Michael Nagle | Bloomberg | Getty Images
Pedestrians walk along Wall Street near the New York Stock Exchange in New York, Aug. 14, 2017.
Why? Because everyone who would’ve, could’ve and should’ve exited the sector has already done so. The sellers who were just looking to get back to even are gone.
No stock market sector was hit harder than financials during the last recession. Let’s recall the names of companies that are no longer around but once were iconic American institutions: Lehman Brothers, Bear Stearns, Wachovia (absorbed by Wells Fargo) and Washington Mutual (absorbed by J.P. Morgan). And the ones that needed a bailout or part of a government-orchestrated takeover: Merrill Lynch (Bank of America) and AIG.
On a split adjusted basis, Citigroup is still down about 85 percent from its prerecession level. You may recall that it did a 1-for-10 reverse split after the recession. So even though it is up more than 25 percent year-to-date, it would have to rise by another 600 percent to get back to its old high.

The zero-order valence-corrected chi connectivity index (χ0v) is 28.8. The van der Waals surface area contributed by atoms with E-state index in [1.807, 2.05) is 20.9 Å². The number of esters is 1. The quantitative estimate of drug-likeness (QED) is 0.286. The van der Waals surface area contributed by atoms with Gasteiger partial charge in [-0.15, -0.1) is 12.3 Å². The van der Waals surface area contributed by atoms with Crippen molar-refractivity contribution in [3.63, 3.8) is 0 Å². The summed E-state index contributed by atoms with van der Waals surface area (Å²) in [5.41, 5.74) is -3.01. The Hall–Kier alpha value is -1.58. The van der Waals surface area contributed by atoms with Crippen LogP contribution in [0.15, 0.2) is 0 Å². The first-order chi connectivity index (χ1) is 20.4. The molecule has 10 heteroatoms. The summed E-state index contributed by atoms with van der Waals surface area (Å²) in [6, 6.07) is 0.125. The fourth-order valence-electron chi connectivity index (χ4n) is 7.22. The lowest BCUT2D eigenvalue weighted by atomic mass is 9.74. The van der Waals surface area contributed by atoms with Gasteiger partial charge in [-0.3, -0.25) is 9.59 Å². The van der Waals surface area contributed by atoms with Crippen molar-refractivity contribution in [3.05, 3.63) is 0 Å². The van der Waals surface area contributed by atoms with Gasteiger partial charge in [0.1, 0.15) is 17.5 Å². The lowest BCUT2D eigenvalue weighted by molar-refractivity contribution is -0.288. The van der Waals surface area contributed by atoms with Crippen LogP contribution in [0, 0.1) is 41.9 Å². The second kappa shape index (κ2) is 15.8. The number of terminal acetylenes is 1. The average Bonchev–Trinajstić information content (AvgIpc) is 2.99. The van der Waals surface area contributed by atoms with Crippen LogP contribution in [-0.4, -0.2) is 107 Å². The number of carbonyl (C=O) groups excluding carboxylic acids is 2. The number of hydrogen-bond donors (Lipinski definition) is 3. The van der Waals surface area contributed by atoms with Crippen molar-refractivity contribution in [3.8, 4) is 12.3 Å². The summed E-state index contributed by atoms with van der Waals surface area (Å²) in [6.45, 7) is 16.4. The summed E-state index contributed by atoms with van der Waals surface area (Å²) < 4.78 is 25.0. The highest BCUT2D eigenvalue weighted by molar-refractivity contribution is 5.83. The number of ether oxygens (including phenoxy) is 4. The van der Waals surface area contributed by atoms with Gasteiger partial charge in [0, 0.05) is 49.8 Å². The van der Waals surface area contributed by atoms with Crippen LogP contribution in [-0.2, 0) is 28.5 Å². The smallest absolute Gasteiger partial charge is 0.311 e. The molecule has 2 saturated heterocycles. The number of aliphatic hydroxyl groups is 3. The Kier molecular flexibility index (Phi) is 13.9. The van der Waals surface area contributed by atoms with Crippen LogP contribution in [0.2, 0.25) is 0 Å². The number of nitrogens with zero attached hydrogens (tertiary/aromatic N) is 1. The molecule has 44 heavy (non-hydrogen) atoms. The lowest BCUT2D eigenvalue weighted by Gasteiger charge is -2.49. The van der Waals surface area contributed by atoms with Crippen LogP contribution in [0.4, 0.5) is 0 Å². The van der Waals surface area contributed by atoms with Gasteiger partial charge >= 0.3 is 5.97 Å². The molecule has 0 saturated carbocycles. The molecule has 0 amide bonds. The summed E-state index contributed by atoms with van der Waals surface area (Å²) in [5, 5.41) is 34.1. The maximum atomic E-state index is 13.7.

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Sector exchange-traded funds such as the Financial Select Sector SPDR Financial (XLF) and iShares Dow Jones US Regional Banks (IAT), understandably, were decimated, kind of like the NASDAQ Composite was decimated in the year 2000. Not only did the NASDAQ fully recover, it has gone on to set fresh new record highs over the last two and a half years. XLF and IAT are just a few percentage points away from reaching their pre-recession all-time highs. It took, so far, more than 10 years to happen. That’s a long time to wait to get back to even.
The financials look like they’re playing by the same book as the NASDAQ.